Intravenous alteplase, marketed by Genentech under the brand name Activase in the US, is the only FDA-approved thrombolytic drug for the treatment of acute ischemic stroke (AIS).
Despite an extended recommended therapeutic time window from three hours to 4.5 hours, only a minority of AIS patients are eligible and many do not recover completely, or die. Although surgical and mechanical approaches have further improved thrombolytic technologies, there remains a significant need for the development of additional therapies to minimize disability associated with AIS.
Activase is a tissue-type plasminogen activator (t-PA), approved by the FDA in 1996 for AIS, which facilitates clot-busting mechanisms, restoring blood supply to the affected brain tissue.
To date, Activase remains the unbeatable, gold-standard first-line therapy for the treatment of AIS. Although the benefit of Activase in improving neurological recovery and reducing the incidence of disability in AIS patients is well established, eligibility rates remain low, between 6% and 8%, due to the extensive exclusion criteria associated with its administration. Although treatment rates between hospitals can vary, this leaves the majority of AIS patients without this medication across the US.
The most common exclusion for Activase eligibility is associated with delays in presentation to medical emergency, which can be further aggravated by hospital-related delays from arrival to treatment. Studies showed that only about 22–31% of AIS patients present to the emergency department within three hours, while no average benefit beyond 4.5 hours from time of onset is associated with Activase treatment.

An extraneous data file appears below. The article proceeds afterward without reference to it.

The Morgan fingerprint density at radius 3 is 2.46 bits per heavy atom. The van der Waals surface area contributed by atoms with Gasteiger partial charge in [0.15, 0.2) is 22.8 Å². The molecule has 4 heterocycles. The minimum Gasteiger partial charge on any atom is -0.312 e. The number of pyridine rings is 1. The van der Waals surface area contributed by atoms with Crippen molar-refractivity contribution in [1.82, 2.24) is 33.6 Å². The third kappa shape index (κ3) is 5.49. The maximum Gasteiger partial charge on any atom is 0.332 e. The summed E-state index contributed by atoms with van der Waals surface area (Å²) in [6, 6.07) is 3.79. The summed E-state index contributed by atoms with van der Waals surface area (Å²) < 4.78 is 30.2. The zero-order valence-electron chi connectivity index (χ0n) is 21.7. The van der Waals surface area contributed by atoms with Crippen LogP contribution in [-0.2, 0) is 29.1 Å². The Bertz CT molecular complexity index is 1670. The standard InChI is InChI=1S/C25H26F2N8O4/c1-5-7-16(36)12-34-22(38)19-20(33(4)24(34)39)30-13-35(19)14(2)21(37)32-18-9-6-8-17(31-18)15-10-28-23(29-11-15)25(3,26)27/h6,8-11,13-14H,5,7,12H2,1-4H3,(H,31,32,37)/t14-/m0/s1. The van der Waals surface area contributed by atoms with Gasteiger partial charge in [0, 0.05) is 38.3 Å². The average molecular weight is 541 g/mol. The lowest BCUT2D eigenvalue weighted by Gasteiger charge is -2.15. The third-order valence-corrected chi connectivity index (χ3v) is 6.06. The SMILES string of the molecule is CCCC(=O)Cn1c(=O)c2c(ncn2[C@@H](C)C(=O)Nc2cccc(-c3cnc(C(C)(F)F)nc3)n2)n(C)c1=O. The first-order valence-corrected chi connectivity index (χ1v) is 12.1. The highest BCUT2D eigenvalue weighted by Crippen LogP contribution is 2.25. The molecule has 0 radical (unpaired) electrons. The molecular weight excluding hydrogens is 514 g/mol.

Furthermore, a large proportion of t-PA treated patients are discharged with disability, which creates further healthcare cost and loss of productivity.
High medical unmet need exists for neuroprotective and neuroregenerative therapies that could interrupt the cascade of cell injury leading to infarction (death of brain cells). Neuroprotective agents in the late-stage pipeline for the treatment of AIS include NoNO’s NA-1, Biogen’s glyburide, and Biogen’s multiple sclerosis drug, natalizumab (Tysabri).
Natalizumab is a CD49 antibody that targets alpha 4-integrin with the aim of reducing leukocyte invasion. Post-ischemic inflammation can exacerbate neuronal damage and increase infarct volume after stroke. The first Phase II trial of natalizumab (ACTION) failed to demonstrate reduction in infarct growth; however, it showed treatment-associated benefits on functional outcomes.
Instead of magnetic resonance imaging (MRI) of infarct size, therefore, Biogen is investigating functional outcomes in patients with AIS in natalizumab’s second Phase II trial (ACTION2) in an effort to confirm natalizumab’s neuroprotectant role in ischemic stroke. This trial is expected to reach completion next month.